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The man who compiled the first English to Hindi & Marathi dictionaries

The man who compiled the first English to Hindi & Marathi dictionaries
My great grandfather, Sukhsampat Rai Bhandari. Ajmer, Rajasthan. Circa 1955

My great grandfather, Sukhsampat Rai Bhandari. Ajmer, Rajasthan. Circa 1955 Image & Narrative points contributed by Myra Khanna / Rachana Yadav, Gurgaon Volunteer Assistance : Myra Khanna, New Delhi This is the probably the only photograph we have of my maternal great grandfather Sukhsampat Rai Bhandari or as we refer to him Nana Sahib. Born in 1891, Sukhsampat Rai Bhandari was the eldest of four brothers. He was brought up in Bhanpura, a district in the Central Provinces of the subcontinent (now Madhya Pradesh, India). I never did get a chance to meet him, but stories my mother and grandmother tell me about him make me feel that would have been an honour to know him. While there is some documentation that mentions our ancestor Rao Raghunath Singh Bhandari as the acting King of Jodhpur from 1713-1724, I am not sure how it all turned out because in our family’s current memory we had humble beginnings from a village called Jaitaran (Jodhpur District). The family then migrated to their maternal land Bhanpura where Nana Sahib was born. After his birth and as tradition was, his umbilical cord was cut and buried in the soil of our family home’s courtyard and a tree was planted. The house still stands in Bhanpura today, and in it’s courtyard so does a grand tree. In 1904, at the age of 12, Nana Sahib was married off to 13-year-old, Roop Kavar, my great grandmother. Nana Sahib was not interested in the family business and ran away to Jodhpur to complete his education. He excelled at Marathi, Hindi and English languages and self-published his first works by translating Ralph Waldo Trine’s In tune with the Infinite in…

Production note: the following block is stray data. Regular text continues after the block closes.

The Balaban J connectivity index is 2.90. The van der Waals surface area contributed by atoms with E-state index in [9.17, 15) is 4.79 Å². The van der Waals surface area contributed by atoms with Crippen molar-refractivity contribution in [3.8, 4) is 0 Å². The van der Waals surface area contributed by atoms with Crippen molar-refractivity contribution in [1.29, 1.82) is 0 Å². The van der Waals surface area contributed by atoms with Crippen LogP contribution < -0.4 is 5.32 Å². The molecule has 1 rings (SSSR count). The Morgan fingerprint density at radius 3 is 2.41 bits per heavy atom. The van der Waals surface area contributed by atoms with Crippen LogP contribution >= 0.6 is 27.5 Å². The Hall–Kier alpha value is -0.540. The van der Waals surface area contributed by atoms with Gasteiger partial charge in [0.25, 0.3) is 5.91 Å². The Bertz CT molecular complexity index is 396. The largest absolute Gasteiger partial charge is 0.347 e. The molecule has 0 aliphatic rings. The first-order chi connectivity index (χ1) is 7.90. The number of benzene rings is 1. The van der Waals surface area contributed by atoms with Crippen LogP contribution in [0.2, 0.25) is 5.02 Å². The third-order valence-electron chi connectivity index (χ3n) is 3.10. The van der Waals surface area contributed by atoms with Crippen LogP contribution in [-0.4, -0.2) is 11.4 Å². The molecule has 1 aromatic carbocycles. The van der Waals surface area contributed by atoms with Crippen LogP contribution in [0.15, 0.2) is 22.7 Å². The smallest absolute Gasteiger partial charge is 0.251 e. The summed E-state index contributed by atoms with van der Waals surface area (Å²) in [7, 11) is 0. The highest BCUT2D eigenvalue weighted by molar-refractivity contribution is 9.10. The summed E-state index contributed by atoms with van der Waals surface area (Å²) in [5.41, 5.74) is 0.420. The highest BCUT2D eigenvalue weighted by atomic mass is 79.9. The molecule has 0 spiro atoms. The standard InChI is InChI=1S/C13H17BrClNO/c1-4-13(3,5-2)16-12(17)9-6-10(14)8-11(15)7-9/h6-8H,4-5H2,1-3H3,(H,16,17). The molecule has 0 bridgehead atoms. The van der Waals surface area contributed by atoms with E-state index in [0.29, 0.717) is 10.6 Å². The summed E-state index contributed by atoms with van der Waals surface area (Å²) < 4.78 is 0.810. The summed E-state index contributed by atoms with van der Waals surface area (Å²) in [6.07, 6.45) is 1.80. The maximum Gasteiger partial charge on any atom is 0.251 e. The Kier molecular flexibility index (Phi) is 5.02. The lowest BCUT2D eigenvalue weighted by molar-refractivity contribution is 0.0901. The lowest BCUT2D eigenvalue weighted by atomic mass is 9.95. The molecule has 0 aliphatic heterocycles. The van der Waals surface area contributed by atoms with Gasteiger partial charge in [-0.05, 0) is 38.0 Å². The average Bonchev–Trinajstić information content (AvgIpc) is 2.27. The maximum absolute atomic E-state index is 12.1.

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The first men trained in Cipher for the Indian Army

The first men trained in Cipher for the Indian Army